Table of Contents

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  1. Preface
  2. Transformations
  3. Source transformation
  4. Target transformation
  5. Aggregator transformation
  6. Cleanse transformation
  7. Data Masking transformation
  8. Deduplicate transformation
  9. Expression transformation
  10. Filter transformation
  11. Hierarchy Builder transformation
  12. Hierarchy Parser transformation
  13. Hierarchy Processor transformation
  14. Input transformation
  15. Java transformation
  16. Java transformation API reference
  17. Joiner transformation
  18. Labeler transformation
  19. Lookup transformation
  20. Mapplet transformation
  21. Normalizer transformation
  22. Output transformation
  23. Parse transformation
  24. Python transformation
  25. Rank transformation
  26. Router transformation
  27. Rule Specification transformation
  28. Sequence Generator transformation
  29. Sorter transformation
  30. SQL transformation
  31. Structure Parser transformation
  32. Transaction Control transformation
  33. Union transformation
  34. Velocity transformation
  35. Verifier transformation
  36. Web Services transformation

Transformations

Transformations

Example: Operationalize a pre-trained model

Example: Operationalize a pre-trained model

You work for a pharmaceutical company and you are studying data on flower formation in foxgloves to provide a better treatment for heart diseases. You want to find out whether the common foxglove
Digitalis purpurea
or the woolly foxglove
Digitalis lanata
can provide a better prognosis.
To perform your research, you must classify data on the length and width of the flower sepals and petals by flower species. To classify the data, you developed a pre-trained model outside of
Data Integration
.
To operationalize the pre-trained model in an elastic mapping, complete the following tasks:
  1. Create a mapping that contains a passive Python transformation and list the pre-trained model as a resource file.
  2. Write a Python script that accesses the pre-trained model.
  3. Pass the data on flower sepals and petals to the Python transformation to classify the data by foxglove species.
The following table shows sample sepals and petals data that you can pass to the Python transformation:
Name
Type
Precision
sepal_length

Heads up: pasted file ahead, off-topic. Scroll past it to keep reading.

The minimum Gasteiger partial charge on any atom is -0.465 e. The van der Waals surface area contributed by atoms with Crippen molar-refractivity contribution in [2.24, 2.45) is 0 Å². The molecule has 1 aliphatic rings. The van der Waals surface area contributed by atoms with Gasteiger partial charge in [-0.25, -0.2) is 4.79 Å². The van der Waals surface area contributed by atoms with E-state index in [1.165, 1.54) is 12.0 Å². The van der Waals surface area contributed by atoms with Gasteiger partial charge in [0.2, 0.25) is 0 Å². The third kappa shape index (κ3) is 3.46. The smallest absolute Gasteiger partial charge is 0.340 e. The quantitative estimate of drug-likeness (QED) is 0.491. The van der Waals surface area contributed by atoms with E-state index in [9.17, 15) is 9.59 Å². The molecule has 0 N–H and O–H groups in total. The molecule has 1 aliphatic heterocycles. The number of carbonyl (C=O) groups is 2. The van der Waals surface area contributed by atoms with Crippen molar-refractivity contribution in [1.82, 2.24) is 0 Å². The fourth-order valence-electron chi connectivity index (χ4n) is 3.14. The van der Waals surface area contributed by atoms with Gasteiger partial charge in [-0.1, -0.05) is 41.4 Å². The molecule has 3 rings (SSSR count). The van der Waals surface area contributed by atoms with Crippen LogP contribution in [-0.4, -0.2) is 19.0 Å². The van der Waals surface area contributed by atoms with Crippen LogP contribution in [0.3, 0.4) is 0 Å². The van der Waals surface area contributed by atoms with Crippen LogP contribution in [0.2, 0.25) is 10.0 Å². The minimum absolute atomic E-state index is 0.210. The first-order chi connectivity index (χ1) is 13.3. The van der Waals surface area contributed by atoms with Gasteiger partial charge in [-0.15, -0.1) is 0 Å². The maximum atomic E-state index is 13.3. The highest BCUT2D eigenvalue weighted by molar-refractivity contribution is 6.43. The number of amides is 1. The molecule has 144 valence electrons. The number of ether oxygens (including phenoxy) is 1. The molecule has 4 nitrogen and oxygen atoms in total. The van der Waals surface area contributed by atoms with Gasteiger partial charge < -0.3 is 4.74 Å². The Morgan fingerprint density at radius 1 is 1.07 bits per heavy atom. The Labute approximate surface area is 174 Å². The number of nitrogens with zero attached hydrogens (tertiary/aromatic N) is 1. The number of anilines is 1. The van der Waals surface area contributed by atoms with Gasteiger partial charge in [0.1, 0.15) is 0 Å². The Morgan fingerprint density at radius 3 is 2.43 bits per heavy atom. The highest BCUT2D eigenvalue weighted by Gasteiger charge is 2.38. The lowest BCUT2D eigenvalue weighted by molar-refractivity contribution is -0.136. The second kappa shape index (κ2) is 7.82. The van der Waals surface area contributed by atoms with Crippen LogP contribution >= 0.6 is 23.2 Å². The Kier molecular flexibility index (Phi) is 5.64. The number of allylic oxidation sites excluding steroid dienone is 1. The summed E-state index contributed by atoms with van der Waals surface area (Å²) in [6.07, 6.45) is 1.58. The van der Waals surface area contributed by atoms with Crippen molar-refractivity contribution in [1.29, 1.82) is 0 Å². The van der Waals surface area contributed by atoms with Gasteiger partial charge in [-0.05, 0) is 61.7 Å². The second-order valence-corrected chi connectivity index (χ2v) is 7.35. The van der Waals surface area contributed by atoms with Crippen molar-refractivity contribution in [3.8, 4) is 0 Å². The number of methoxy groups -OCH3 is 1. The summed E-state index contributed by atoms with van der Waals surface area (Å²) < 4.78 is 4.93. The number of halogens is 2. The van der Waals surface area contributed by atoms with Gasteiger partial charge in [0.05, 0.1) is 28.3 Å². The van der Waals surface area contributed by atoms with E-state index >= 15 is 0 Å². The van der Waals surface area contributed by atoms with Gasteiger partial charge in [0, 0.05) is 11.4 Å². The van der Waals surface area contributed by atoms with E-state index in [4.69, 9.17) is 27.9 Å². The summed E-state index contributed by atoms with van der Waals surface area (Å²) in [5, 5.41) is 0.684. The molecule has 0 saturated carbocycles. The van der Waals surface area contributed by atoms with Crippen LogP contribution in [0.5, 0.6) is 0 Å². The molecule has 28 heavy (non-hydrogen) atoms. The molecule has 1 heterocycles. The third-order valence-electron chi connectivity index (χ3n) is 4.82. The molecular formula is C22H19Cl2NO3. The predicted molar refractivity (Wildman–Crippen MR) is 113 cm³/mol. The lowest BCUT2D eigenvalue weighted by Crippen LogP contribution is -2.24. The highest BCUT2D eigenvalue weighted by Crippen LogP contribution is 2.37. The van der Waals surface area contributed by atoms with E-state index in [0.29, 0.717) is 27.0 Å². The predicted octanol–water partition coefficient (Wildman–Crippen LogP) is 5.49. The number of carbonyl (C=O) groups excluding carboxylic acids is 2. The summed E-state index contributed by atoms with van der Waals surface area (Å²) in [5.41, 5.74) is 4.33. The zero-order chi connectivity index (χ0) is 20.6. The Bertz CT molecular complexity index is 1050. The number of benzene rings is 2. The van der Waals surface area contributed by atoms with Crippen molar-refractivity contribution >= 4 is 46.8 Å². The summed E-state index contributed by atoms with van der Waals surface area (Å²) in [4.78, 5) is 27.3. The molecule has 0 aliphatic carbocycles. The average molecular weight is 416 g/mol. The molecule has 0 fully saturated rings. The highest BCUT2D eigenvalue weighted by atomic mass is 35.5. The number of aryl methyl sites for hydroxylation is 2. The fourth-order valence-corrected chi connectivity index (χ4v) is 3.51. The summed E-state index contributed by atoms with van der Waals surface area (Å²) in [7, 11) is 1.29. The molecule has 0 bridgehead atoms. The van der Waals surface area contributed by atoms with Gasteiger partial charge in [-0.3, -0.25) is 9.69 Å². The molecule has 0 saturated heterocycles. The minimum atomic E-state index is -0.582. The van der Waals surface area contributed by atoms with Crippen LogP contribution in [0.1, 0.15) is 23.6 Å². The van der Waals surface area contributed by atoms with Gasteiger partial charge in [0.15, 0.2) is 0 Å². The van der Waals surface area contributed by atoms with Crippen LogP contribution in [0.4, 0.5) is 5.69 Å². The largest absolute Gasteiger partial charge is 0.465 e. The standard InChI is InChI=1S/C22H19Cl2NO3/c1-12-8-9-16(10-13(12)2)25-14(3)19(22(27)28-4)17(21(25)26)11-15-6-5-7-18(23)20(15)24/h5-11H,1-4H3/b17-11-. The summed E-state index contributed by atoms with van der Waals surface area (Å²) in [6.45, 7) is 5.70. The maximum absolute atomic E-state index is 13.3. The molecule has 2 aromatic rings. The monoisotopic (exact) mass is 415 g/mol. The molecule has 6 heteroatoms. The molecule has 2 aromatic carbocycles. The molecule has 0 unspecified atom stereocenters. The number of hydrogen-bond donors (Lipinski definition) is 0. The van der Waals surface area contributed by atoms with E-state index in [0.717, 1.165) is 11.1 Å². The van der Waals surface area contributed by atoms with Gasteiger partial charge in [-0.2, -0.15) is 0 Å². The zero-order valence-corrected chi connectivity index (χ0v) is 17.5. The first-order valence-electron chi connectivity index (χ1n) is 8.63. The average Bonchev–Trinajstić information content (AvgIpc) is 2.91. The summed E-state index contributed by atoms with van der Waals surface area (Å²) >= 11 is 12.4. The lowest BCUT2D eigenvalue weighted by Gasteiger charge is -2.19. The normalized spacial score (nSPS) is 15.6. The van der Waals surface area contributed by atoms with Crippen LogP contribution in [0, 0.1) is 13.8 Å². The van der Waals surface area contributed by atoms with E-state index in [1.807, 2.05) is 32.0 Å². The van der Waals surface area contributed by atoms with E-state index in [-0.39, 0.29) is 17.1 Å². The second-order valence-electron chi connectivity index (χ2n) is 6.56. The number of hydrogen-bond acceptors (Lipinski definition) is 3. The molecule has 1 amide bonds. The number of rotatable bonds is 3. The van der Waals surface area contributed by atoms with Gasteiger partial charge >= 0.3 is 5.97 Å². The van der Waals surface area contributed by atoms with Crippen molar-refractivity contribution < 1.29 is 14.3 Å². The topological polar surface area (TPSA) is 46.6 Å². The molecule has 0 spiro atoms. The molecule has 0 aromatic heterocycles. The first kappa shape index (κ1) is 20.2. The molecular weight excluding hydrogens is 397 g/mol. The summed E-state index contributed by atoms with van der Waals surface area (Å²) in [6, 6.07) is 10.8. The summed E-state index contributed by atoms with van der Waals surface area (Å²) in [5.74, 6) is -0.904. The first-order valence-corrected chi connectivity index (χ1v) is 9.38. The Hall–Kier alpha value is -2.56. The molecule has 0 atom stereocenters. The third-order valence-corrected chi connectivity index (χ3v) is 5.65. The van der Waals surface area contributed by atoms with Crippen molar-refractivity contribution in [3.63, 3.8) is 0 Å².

decimal
10
sepal_width
decimal
10
petal_length
decimal
10
petal_width
decimal
10
true_class
string
50
The passive Python transformation uses the following components:
Resource File
Specify the path of the pre-trained model as the resource file.
For example, you might use a pre-trained model that is stored in the file
foxgloveDataMLmodel.pkl
in the following path:
  • Path that is relative to the location on the Secure Agent machine.
    For example, if the resource file is under
    <Secure Agent installation directory>/ext/python/folder1/foxgloveDataMLmodel.pkl
    , then the relative path would be
    /folder1/foxgloveDataMLmodel.pkl
    .
  • The supplementary file location for a serverless runtime environment.
/data/home/dtmqa/data/foxgloveDataMLmodel.pkl
Python Code
Specify the Python code in the
Pre-Partition Python Code
and
Main Python Code
sections.
Use the
Pre-Partition Python Code
section to import libraries, load the resource file, and initialize variables.
For example, you might enter the following code in the
Pre-Partition Python Code
section:
from sklearn import svm from sklearn.externals import joblib import numpy as np clf = joblib.load(resourceFileArrays[0]) classes = ['common', 'woolly']
Use the
Main Python Code
section to define how the Python transformation uses the pre-trained model to evaluate each row of data.
For example, you might enter the following code in the
Main Python Code
section:
input = [sepal_length, sepal_width, petal_length, petal_width] input = np.array(input).reshape(1,-1) pred = clf.predict(input) predicted_class = classes[pred[0]] sepal_length_out = sepal_length sepal_width_out = sepal_width petal_length_out = petal_length petal_width_out = petal_width true_class_out = true_class